Antonio Manciolino – Chapter 3, Alta Part 1

The first device from Alta is a simple attack to the hand. It relies on the fencer taking and maintaining the initiative (German vor) throughout the play.

Accordingly, posing the case that you and your enemy are in guardia alta, and that you are the attacker, you can throw a mandritto at his sword hand which will go over your arm, and then turn a riverso also to that hand. Then ascend with a montante to return to guardia alta; if you will do these three blows, your enemy will be unable to throw anything toward you that could offend you, because he would always come to collide his hand into your sword. But if it does not please you to throw the three aforesaid blows, you can turn a riverso to his thigh.

Footwork is not specified for this device. That doesn’t mean you should stay in one place with a fixed foot. Rather, you are expected to move according to the movements of your opponent, stepping forward or back as necessary to maintain the measure you prefer.

When using this device don’t pay attention to whether or not the cut lands. Just continue to the next cut without interrupting your flow.

There will be times when the hand doesn’t present itself. When that happens just attack whatever else is open, which will usually be a thrust to the chest.


The alternate text in green is somewhat problematic, as the author doesn’t give any indication of the timing.

Interpretation 1

Step forward and push the buckler into the sword hand, forcing it to stay high. As you do this, drop the sword in preparation for a rising riverso to the thigh.

It may seem more natural to cut a mandritto to the thigh. The problem with this is that it doesn’t leave you with any options for a follow up attack. The sword gets trapped between your body, his body, and your buckler. The riverso allows you to cut up and out, which can then be followed with a variety of attacks.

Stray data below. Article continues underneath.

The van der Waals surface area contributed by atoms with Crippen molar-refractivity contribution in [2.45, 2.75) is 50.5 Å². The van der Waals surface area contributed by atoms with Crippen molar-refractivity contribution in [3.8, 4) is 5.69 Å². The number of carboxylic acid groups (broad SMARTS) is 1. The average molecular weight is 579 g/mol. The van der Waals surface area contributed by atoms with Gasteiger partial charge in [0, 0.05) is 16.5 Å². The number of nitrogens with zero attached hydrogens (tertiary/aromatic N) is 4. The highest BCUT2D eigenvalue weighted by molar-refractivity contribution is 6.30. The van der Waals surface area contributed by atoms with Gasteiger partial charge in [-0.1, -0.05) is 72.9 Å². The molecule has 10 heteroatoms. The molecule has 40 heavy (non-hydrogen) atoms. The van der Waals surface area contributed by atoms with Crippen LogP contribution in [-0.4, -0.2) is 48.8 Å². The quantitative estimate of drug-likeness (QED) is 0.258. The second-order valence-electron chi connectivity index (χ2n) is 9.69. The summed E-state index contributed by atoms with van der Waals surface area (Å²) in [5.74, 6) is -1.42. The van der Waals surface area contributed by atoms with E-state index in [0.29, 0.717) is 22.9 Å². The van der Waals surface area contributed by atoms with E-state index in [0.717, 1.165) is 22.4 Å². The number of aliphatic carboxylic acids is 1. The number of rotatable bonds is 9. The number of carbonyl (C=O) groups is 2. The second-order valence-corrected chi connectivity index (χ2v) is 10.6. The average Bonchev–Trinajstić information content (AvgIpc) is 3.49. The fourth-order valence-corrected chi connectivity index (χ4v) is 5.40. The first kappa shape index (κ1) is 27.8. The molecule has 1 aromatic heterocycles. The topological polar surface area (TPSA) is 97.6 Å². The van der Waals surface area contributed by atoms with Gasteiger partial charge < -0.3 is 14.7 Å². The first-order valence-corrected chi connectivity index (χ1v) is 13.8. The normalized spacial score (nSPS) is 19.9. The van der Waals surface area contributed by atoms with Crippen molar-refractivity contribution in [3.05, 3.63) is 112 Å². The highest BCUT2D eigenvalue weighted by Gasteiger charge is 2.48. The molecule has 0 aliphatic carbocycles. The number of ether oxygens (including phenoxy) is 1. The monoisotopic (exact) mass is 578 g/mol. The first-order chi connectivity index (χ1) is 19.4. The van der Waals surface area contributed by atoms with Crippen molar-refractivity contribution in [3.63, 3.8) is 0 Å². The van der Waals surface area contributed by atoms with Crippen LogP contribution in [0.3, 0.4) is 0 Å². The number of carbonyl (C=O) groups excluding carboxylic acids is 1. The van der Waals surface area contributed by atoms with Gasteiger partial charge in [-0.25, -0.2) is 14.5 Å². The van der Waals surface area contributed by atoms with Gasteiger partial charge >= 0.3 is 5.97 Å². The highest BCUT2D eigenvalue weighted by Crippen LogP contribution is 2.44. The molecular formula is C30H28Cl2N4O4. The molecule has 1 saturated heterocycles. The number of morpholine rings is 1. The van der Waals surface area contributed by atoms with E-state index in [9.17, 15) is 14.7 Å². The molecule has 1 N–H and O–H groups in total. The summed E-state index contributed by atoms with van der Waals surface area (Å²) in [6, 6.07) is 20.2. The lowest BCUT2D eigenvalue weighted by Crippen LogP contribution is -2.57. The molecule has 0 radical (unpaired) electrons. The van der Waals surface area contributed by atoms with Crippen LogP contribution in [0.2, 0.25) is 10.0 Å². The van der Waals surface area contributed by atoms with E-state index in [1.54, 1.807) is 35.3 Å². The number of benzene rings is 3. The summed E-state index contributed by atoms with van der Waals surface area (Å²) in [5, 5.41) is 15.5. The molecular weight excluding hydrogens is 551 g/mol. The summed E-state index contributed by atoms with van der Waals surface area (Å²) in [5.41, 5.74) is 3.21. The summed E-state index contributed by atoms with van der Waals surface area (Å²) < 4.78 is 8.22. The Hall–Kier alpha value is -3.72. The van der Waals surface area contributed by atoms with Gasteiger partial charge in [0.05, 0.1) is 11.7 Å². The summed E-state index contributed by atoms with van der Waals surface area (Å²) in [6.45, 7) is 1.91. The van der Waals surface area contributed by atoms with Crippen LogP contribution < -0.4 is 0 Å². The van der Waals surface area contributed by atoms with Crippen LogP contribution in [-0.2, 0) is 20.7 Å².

Interpretation 2

Use what Meyer refers to as a Hüffthauw or “Hip Cut”. This is a type of feint that begins as a head strike and then, just before the blades clash, is redirected to the hip on the other side.

Interpretation 3

You begin just as you would otherwise, attacking the hand. If prior to the second or third attack he brings his bucker high to protect the hand, you instead attack the thigh. As with the other variants, use your buckler to defend the head.

We’ll revisit the thigh cut in part 3.

This entry was posted in Antonio Manciolino, Sword and Buckler and tagged . Bookmark the permalink.

1 Response to Antonio Manciolino – Chapter 3, Alta Part 1

  1. Pingback: Cutting Verbs: Throw and Turn, Drop and Ascend | Grauenwolf's Study of Western Martial Arts

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